Newly-branded Game Day EK seeks new volunteers

Newly-branded Game Day EK seeks new volunteers

Fundraising event for Alberta Children’s Hospital has raised nearly $50K to date

Four days before his first birthday, Dave Miller’s son needed a heart transplant. His son is now 14, and Miller felt indebted to The Alberta Children’s Hospital for saving his life. He founded an organization, now called Game Day East Kootenay (EK) that has to date raised nearly $50,000 for the Alberta Children’s Hospital Foundation (ACHF).

“I started doing Extra Life when I discovered it was a thing, to give back to the Children’s hospital because they saved his life,” Miller told the Bulletin. Extra Life, according to their website, unites thousands of gamers around the world to play games in support of their local Children’s Miracle Network Hospital and since 2008 they’ve raised over $70 million USD.

“I was raising $100, $200 a year and I wanted to find a way to give back more than that.”

Miller sat down for coffee with his best friend Erin Schulz to brainstorm ways of raising more money. They’d done stuff like Rock Band nights before, but this led them to the idea of getting a big venue and loading it up with consoles and TVs and charging people $10 to play video games all day.

“And if we can get like 100 people to come in that would be $1000 for the Children’s Hospital and that would just be insane, because that’s five times more than I’ve raised ever.”

After bringing another friend with some fundraising experience under his belt on board they organized their first event, then with the more lengthy moniker “Extra Life Game Day Cranbrook,” with hopes of raising about $1000.

They got some local sponsors on board, a venue in the Cranbrook Eagles Hall, they even got some game codes from developers, and in their first event they raised $3700.

“It was a runaway hit,” Miller recalls. “People asked us on the way out ‘are you gonna do this next year?’ And we realized that we didn’t have much choice.”

They upped their planning process from three to six months and extended their next event the following year from nine hours to 12. They raised $4300 in 2015 and then, after smoothingout some red tape pertaining to a gaming licence with the BC Gaming commission, they raised $7600 in 2016.

“We were blown away,” Miller said. “From that year on every year just started raising more and more money and for three years in a row now we’ve raised $10,000 a year for the Alberta Children’s Hospital and every year we have started bringing on more and more people to help organize the event.”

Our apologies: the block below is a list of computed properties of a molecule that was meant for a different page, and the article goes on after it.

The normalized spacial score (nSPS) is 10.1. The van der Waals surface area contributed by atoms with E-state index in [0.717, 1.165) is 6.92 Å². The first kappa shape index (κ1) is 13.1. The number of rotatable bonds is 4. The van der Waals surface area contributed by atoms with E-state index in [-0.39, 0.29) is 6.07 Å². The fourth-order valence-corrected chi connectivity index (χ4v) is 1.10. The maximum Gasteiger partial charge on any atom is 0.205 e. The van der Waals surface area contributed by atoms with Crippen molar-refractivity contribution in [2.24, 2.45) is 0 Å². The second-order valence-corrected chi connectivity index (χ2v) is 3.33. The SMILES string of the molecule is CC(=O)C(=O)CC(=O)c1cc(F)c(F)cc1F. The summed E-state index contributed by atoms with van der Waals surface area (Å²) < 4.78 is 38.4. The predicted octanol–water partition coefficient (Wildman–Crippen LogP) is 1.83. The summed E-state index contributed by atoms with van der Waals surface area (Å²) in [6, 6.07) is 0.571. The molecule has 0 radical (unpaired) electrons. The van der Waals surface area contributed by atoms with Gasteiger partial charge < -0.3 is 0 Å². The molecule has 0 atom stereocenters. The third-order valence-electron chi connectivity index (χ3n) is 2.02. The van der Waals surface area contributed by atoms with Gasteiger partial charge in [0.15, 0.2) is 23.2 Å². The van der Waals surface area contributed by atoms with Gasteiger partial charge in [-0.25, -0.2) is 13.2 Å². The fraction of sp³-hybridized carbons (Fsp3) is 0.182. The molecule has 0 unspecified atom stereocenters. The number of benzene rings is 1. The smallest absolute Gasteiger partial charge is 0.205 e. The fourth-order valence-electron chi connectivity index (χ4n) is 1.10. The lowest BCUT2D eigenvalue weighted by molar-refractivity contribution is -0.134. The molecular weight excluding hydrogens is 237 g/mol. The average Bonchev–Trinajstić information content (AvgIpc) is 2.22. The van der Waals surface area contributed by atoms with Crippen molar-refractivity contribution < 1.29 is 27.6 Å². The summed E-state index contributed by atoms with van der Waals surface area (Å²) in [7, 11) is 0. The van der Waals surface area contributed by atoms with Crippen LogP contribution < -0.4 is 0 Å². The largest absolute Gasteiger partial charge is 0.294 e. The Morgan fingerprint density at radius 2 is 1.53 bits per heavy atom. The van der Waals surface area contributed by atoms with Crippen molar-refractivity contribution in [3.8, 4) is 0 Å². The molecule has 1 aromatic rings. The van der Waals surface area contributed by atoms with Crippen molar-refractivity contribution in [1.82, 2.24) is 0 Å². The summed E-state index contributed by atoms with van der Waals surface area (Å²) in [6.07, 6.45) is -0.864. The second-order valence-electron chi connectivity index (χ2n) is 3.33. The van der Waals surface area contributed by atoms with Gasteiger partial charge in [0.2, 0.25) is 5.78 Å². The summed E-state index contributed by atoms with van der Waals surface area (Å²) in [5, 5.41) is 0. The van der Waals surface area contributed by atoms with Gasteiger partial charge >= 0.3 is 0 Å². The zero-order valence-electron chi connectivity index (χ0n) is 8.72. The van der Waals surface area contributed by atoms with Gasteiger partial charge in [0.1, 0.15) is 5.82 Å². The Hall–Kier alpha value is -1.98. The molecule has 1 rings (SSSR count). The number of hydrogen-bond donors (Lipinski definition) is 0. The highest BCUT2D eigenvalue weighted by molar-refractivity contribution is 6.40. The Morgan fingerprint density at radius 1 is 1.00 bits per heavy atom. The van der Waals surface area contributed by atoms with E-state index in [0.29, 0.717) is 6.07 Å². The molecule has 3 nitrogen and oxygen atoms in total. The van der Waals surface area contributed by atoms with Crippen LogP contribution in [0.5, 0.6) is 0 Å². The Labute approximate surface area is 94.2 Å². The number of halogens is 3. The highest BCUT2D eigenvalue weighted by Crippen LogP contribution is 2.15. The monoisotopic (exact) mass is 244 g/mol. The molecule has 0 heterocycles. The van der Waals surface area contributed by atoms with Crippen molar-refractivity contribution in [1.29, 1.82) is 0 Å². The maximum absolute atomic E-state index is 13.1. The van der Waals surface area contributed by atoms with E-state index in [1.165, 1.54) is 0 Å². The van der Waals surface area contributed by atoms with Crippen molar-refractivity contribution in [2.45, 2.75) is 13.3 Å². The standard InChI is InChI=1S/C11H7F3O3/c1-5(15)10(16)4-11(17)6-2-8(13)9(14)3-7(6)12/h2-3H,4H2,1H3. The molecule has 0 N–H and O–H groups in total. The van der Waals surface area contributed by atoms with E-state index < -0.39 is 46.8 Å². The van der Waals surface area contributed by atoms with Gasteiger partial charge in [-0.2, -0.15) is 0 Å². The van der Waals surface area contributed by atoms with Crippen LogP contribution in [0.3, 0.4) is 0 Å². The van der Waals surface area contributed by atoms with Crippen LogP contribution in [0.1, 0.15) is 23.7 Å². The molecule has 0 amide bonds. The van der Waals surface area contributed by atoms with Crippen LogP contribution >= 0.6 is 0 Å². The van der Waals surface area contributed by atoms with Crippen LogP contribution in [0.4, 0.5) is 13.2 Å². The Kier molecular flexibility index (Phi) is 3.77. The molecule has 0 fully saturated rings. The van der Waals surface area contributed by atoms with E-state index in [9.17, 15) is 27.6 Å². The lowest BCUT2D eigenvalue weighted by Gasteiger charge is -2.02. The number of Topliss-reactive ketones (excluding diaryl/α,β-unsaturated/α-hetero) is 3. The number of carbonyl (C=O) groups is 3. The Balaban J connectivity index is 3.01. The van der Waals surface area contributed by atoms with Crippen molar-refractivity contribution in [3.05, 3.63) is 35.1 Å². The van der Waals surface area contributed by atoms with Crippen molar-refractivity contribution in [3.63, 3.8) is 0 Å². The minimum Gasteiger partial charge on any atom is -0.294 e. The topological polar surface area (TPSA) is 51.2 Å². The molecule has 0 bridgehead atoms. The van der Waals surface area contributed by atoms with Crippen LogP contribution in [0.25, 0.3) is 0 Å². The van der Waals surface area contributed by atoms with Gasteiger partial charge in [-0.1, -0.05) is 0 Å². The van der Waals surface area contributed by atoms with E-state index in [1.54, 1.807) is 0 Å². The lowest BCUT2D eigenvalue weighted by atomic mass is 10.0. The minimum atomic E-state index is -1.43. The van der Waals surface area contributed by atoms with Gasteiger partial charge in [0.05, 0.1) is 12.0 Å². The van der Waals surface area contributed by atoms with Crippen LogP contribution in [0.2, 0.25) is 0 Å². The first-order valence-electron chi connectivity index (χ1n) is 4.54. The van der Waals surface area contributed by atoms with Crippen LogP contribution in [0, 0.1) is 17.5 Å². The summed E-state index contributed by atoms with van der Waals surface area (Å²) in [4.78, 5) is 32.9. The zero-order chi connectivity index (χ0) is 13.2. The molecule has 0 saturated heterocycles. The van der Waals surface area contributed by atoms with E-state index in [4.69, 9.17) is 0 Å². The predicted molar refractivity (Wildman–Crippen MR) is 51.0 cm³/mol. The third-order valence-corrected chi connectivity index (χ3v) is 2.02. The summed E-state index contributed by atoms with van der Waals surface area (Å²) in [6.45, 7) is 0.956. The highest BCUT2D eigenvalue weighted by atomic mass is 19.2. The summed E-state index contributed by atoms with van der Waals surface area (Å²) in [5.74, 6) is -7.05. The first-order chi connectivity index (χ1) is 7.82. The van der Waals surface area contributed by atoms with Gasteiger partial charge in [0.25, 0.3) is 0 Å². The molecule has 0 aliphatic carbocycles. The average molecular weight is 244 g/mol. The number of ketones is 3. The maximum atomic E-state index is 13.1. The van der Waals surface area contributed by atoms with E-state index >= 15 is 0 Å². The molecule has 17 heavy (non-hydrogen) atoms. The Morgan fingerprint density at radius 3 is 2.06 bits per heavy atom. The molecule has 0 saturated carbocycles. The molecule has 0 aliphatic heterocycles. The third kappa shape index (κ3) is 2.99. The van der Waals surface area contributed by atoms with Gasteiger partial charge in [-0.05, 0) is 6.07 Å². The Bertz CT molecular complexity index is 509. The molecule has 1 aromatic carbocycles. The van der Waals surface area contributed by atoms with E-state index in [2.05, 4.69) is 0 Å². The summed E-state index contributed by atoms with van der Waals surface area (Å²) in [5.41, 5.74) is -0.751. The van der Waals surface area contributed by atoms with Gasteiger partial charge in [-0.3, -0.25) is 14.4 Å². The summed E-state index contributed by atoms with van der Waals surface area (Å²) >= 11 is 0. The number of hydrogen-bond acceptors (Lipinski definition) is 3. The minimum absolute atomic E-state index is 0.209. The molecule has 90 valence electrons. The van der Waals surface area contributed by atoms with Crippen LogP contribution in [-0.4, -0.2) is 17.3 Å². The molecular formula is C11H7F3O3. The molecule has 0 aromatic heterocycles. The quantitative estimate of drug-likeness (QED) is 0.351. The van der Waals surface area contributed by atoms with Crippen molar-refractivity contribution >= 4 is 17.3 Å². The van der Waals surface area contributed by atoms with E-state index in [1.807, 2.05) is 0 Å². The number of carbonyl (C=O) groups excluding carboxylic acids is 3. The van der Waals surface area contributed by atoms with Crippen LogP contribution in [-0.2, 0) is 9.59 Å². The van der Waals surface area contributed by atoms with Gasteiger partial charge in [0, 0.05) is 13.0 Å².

Last year they officially rebranded their event to Game Day EK, because, according to Miller, “this has gone from essentially my story when I started and — I mean my second child, who was born the year of our first event, who also needed a heart transplant, to the stories of the hundreds and hundreds of people who we’ve met who have also needed the help of the Children’s Hospital.”

He said that this is now the story of an entire community who’s giving back to the Children’s Hospital because they’ve seen what they do, they’ve gotten help there and they too want to give back. And what better way than through a communal affinity with games?

“It’s just a beautiful story and I genuinely hope that this event outlives me by generations,” Miller said.

The 12-hour main events, which take place the first weekend of every October, go from 10 a.m. to 10 p.m. and feature dozens of modern video games for free play, a massive retro game area featuring standup coin based machines and Ataris.

There’s a tournament alley set up with prizes, a kids area, Dungeons and Dragons games throughout the day and they event started a 19+ zone last year, featuring more risqué games, shooters and vulgar board games.

Miller, is a lifelong gamer. He said he remembers the video game crash of 1984, which occurred when he was just three, because his dad was big into video gaming back then.

“He had an Intellivision and he was the one who actually introduced me to the world of video games and so it’s always just been there with me.”

He said he has a collection of a couple hundred games but his best friend and partner Erin, who now has most of Miller’s consoles, has a collection of thousands of games and dozens of consoles.

Robyn Harrison joined on as an organizer last year. She lives in Kimberley and has helped the group expand out of Cranbrook.

“I’ve always loved gaming and saw this amazing thing going on in the community where there was people putting together these awesome events and raising an awesome amount of money for a great cause.”

She said they’re currently working on changing over the social media pages for the new name, bringing in new volunteers as some have moved away, and trying to plan an event in April.

There will be a meeting on Saturday for people interested in becoming volunteers, and if you’re keen, you can contact them through their Facebook page

Miller also added that they have a new working partnership with Dominoes in Cranbrook, who are helping them out in a big way this year. They also have long-term partnerships, for example, with the Eagles Hall, Kootenay Kwik Print and First Avenue Self Storage who let them rent a massive storage unit free of charge, that houses the majority of their TVs and games.

“Without our sponsors, we’re honestly nothing,” Miller said, “because we couldn’t store this stuff in our houses, for a massive event like this. We’re always reaching out to new businesses and if there’s anyone out there that’s interested in getting in touch with us, by all means fire us a message.”


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